Written by Yulia Vladimirova; Originally appeared at A-specto, translated by Borislav exclusively for SouthFront
Jokes about the Turkish President Erdogan are not funny in Germany. The scandal with Yan Byomerman, host of the satirical program Neo Magazine Royale at ZDFneo, is becoming ever more negative, especially for Chancellor Merkel. Erdogan even wants to sue the German tv host for insult because of the poem, in which Byomerman scoffs at the Turkish president. Turns out that Germany does not mind this because on Friday at a special briefing Angela Merkel announced that she will leave the prosecution to investigate the case with Byomerman. German society, and across Europe, waited breathlessly for the government’s reaction, but ultimately, the reaction angered most people. Or at least those who do not assume that Germany will take a position in which it will be blackmailed, retreating from the principles of free speech and being in cahoots with the Turkish president, in whose country there are daily arrests of journalists who are tried and rot in prison .
Following Merkel’s decision to leave the German Prosecutor to initiate an investigation, the German “Der Spiegel” published an editorial entitled “Mrs. Merkel give back the medal of freedom”. The reputation of Angela Merkel after the Byomerman case fell to the lowest since she was in power. Two-thirds of Germans rejected the decision to investigate the satirist according to a study. According to German television ARD, in early April, 56% of Germans supported Merkel and now – only 45%. About 66% of respondents believe that it is wrong to prosecute for insulting a foreign politician within a satirical show, which airs on German television.
We must admit that Byomerman was really drastic in the manner he described the Turkish President in his poem. In it there are extremely insulting acts and Byomerman himself said: “I have been trying to demonstrate the limits of freedom of speech.” But if we can not afford irony and satire in an otherwise supposedly liberal and tolerant European media, who and how can the media criticize and what/who it can not? Yan Byomerman is known for his music video incarnations in which he jokes about Varoufakis, and Putin and the police, and also with the Germans themselves and their nationalist inspiration lately. Former Greek finance minister Varoufakis in an interview with RTL even defended the work of Byomerman two days ago: “When I was finance minister of Greece his video deride me, lead to harm, but I must say that I appreciate the qualities of his satire.” Yanis Varoufakis condemned the decision of the German government, as according to him, the Federal State subjected the satire to a judicial process. According to Varoufakis, satire gives a way to society to look at the world differently, as it is “the salt of the earth.” And when, according to Varoufakis, a president jumps on the fundamentals of journalism and affects in such a way, it means that other countries can sue Erdogan and Erdogan can sue anyone he wants. Actors, musicians, journalists should be left without political interference in their work and should always be able to express themselves.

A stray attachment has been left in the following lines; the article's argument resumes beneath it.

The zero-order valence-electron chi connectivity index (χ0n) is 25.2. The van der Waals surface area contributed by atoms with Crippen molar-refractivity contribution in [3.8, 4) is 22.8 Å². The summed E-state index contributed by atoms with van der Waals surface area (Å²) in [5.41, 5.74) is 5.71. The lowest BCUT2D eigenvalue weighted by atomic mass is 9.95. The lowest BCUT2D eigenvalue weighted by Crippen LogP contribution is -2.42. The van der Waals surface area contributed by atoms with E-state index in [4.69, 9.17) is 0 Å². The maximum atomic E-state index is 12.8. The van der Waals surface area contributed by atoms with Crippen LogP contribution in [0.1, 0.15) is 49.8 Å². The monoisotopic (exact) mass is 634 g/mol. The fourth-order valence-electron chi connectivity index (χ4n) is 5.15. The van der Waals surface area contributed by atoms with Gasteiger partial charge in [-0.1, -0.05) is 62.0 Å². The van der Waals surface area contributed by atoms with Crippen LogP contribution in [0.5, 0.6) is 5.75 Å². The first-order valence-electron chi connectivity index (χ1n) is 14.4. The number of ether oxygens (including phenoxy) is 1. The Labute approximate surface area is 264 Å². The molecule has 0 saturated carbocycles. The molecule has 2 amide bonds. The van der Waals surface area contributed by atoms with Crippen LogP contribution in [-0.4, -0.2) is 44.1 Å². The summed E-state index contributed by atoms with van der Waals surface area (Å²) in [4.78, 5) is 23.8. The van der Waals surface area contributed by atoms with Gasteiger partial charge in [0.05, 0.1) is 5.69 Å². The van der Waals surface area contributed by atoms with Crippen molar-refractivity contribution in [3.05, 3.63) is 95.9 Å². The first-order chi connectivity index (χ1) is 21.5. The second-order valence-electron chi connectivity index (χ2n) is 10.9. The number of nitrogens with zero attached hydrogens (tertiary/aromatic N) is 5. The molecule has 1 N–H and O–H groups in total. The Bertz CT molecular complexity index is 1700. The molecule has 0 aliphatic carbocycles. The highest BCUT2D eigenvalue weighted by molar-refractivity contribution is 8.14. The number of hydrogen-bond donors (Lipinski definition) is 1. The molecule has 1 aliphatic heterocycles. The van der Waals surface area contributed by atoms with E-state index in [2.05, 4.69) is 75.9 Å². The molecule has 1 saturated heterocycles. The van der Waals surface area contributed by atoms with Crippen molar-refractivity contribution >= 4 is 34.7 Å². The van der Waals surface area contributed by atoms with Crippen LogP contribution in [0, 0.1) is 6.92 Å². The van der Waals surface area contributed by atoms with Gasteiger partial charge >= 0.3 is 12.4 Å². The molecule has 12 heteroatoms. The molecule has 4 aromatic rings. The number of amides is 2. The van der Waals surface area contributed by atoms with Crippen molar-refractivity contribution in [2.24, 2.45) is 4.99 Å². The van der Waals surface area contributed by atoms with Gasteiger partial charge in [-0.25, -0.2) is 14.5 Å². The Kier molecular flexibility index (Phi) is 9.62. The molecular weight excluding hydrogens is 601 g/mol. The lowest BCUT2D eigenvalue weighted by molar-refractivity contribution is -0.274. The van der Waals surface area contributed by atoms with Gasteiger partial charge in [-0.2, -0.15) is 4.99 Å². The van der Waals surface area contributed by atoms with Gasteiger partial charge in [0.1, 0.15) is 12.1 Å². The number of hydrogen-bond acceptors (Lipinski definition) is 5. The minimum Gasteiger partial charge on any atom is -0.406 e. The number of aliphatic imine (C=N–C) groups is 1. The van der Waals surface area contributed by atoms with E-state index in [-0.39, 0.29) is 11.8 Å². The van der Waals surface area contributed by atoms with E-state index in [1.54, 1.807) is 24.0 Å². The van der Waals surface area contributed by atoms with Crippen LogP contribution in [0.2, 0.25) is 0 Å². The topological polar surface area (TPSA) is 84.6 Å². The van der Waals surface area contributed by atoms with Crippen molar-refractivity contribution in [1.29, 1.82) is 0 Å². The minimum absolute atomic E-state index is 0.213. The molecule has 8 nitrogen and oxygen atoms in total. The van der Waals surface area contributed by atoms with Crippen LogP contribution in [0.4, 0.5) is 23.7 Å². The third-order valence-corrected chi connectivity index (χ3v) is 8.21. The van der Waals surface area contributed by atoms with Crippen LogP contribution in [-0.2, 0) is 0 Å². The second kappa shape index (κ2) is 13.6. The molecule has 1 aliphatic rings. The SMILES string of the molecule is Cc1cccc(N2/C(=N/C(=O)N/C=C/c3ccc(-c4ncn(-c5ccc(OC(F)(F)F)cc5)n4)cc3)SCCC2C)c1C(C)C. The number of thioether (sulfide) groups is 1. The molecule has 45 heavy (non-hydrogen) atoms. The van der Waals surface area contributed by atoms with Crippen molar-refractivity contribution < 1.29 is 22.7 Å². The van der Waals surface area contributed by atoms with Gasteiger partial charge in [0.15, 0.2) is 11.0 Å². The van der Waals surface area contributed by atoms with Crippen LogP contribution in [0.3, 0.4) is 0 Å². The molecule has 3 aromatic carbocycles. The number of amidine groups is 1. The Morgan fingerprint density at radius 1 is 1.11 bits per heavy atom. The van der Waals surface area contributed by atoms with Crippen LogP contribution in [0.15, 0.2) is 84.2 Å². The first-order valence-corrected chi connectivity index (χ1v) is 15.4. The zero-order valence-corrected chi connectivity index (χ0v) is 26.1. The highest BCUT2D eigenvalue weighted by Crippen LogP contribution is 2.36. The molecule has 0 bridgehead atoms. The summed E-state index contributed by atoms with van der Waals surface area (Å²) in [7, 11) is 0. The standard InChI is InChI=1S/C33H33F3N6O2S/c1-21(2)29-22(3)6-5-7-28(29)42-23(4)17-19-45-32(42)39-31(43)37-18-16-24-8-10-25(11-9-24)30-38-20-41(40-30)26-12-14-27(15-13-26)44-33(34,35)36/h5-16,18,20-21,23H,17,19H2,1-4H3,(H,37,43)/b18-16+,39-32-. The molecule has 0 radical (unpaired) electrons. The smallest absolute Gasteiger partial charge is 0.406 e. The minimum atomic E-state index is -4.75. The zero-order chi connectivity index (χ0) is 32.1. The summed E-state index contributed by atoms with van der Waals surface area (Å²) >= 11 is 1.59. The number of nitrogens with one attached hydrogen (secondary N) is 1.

Angela Merkel’s message is clear: “In Germany there is a separation of powers, politics should not interfere in the affairs of the judiciary. In this case, the courts and prosecutors should have the last word. It’s not about any pre-judgment of the affected, nor for a preemptive decision about the limits of freedom of art, expression and the media. ”
Merkel is apparently trying to speak in a more formalist manner, but there is one problem: she has already made the case political, as she stated Byomerman’s poem against the Turkish government is “deliberately humiliating.” Although later, her spokesman tried to soften her words they had already been spoken. That was a mistake because it left the impression that with her assessment, the Chancellor is just trying to appease Turkey. Words that said too much. More than they should have.